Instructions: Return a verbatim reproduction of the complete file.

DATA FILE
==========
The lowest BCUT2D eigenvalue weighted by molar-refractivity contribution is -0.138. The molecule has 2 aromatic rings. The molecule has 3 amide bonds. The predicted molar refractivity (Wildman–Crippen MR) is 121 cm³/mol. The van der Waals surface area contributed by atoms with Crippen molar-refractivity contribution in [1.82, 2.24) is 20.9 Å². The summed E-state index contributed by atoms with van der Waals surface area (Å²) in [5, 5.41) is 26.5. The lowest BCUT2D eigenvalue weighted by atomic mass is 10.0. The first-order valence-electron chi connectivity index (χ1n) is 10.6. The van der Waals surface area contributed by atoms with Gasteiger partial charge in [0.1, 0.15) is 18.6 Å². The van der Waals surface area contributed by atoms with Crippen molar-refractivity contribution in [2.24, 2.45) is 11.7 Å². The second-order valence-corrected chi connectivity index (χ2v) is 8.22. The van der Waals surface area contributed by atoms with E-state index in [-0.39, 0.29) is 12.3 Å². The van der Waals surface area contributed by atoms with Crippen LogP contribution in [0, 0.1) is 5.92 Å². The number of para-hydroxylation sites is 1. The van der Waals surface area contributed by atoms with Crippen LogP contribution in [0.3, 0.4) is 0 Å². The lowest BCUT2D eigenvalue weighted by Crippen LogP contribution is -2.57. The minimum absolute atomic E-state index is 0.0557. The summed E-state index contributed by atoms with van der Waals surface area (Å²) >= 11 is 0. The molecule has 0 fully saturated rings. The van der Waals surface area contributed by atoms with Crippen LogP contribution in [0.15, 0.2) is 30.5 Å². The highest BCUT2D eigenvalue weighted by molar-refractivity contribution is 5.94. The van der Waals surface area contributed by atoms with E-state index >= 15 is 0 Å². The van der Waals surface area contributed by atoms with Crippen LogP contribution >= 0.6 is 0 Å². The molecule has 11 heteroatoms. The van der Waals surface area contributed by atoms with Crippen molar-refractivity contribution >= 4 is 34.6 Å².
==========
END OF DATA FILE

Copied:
The lowest BCUT2D eigenvalue weighted by molar-refractivity contribution is -0.138. The molecule has 2 aromatic rings. The molecule has 3 amide bonds. The predicted molar refractivity (Wildman–Crippen MR) is 121 cm³/mol. The van der Waals surface area contributed by atoms with Crippen molar-refractivity contribution in [1.82, 2.24) is 20.9 Å². The summed E-state index contributed by atoms with van der Waals surface area (Å²) in [5, 5.41) is 26.5. The lowest BCUT2D eigenvalue weighted by atomic mass is 10.0. The first-order valence-electron chi connectivity index (χ1n) is 10.6. The van der Waals surface area contributed by atoms with Gasteiger partial charge in [0.1, 0.15) is 18.6 Å². The van der Waals surface area contributed by atoms with Crippen molar-refractivity contribution in [2.24, 2.45) is 11.7 Å². The second-order valence-corrected chi connectivity index (χ2v) is 8.22. The van der Waals surface area contributed by atoms with E-state index in [-0.39, 0.29) is 12.3 Å². The van der Waals surface area contributed by atoms with Crippen LogP contribution in [0, 0.1) is 5.92 Å². The number of para-hydroxylation sites is 1. The van der Waals surface area contributed by atoms with Crippen LogP contribution in [0.3, 0.4) is 0 Å². The lowest BCUT2D eigenvalue weighted by Crippen LogP contribution is -2.57. The minimum absolute atomic E-state index is 0.0557. The summed E-state index contributed by atoms with van der Waals surface area (Å²) >= 11 is 0. The molecule has 0 fully saturated rings. The van der Waals surface area contributed by atoms with Crippen LogP contribution in [0.15, 0.2) is 30.5 Å². The highest BCUT2D eigenvalue weighted by molar-refractivity contribution is 5.94. The van der Waals surface area contributed by atoms with E-state index >= 15 is 0 Å². The van der Waals surface area contributed by atoms with Crippen LogP contribution >= 0.6 is 0 Å². The molecule has 11 heteroatoms. The van der Waals surface area contributed by atoms with Crippen molar-refractivity contribution >= 4 is 34.6 Å².